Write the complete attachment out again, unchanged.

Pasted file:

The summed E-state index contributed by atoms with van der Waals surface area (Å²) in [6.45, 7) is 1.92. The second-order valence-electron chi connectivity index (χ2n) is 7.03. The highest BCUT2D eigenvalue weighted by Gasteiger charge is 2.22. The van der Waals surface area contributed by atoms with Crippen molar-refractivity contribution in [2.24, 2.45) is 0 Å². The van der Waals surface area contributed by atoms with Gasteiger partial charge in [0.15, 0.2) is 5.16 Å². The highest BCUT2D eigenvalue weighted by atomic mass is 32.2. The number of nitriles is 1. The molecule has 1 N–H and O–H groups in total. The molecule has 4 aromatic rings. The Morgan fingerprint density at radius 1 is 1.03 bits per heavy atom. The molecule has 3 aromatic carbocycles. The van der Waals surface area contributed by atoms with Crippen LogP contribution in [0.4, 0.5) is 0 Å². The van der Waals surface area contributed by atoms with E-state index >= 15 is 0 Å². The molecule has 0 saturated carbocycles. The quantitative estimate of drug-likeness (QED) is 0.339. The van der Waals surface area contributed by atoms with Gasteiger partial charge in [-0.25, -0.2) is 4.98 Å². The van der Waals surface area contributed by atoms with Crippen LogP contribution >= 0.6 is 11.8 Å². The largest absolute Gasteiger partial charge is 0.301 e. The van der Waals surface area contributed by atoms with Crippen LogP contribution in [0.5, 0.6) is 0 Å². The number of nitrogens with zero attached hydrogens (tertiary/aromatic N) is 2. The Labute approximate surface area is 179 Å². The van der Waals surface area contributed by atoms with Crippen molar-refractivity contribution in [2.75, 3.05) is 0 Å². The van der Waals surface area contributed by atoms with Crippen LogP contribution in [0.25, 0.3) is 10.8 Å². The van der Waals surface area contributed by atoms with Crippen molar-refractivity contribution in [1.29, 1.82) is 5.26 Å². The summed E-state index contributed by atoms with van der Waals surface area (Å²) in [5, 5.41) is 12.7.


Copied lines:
The summed E-state index contributed by atoms with van der Waals surface area (Å²) in [6.45, 7) is 1.92. The second-order valence-electron chi connectivity index (χ2n) is 7.03. The highest BCUT2D eigenvalue weighted by Gasteiger charge is 2.22. The van der Waals surface area contributed by atoms with Crippen molar-refractivity contribution in [2.24, 2.45) is 0 Å². The van der Waals surface area contributed by atoms with Gasteiger partial charge in [0.15, 0.2) is 5.16 Å². The highest BCUT2D eigenvalue weighted by atomic mass is 32.2. The number of nitriles is 1. The molecule has 1 N–H and O–H groups in total. The molecule has 4 aromatic rings. The Morgan fingerprint density at radius 1 is 1.03 bits per heavy atom. The molecule has 3 aromatic carbocycles. The van der Waals surface area contributed by atoms with Crippen LogP contribution in [0.4, 0.5) is 0 Å². The van der Waals surface area contributed by atoms with E-state index >= 15 is 0 Å². The molecule has 0 saturated carbocycles. The quantitative estimate of drug-likeness (QED) is 0.339. The van der Waals surface area contributed by atoms with Gasteiger partial charge in [-0.25, -0.2) is 4.98 Å². The van der Waals surface area contributed by atoms with Crippen LogP contribution >= 0.6 is 11.8 Å². The largest absolute Gasteiger partial charge is 0.301 e. The van der Waals surface area contributed by atoms with Crippen LogP contribution in [0.5, 0.6) is 0 Å². The number of nitrogens with zero attached hydrogens (tertiary/aromatic N) is 2. The Labute approximate surface area is 179 Å². The van der Waals surface area contributed by atoms with Crippen molar-refractivity contribution in [2.75, 3.05) is 0 Å². The van der Waals surface area contributed by atoms with Crippen LogP contribution in [0.25, 0.3) is 10.8 Å². The van der Waals surface area contributed by atoms with Crippen molar-refractivity contribution in [1.29, 1.82) is 5.26 Å². The summed E-state index contributed by atoms with van der Waals surface area (Å²) in [5, 5.41) is 12.7.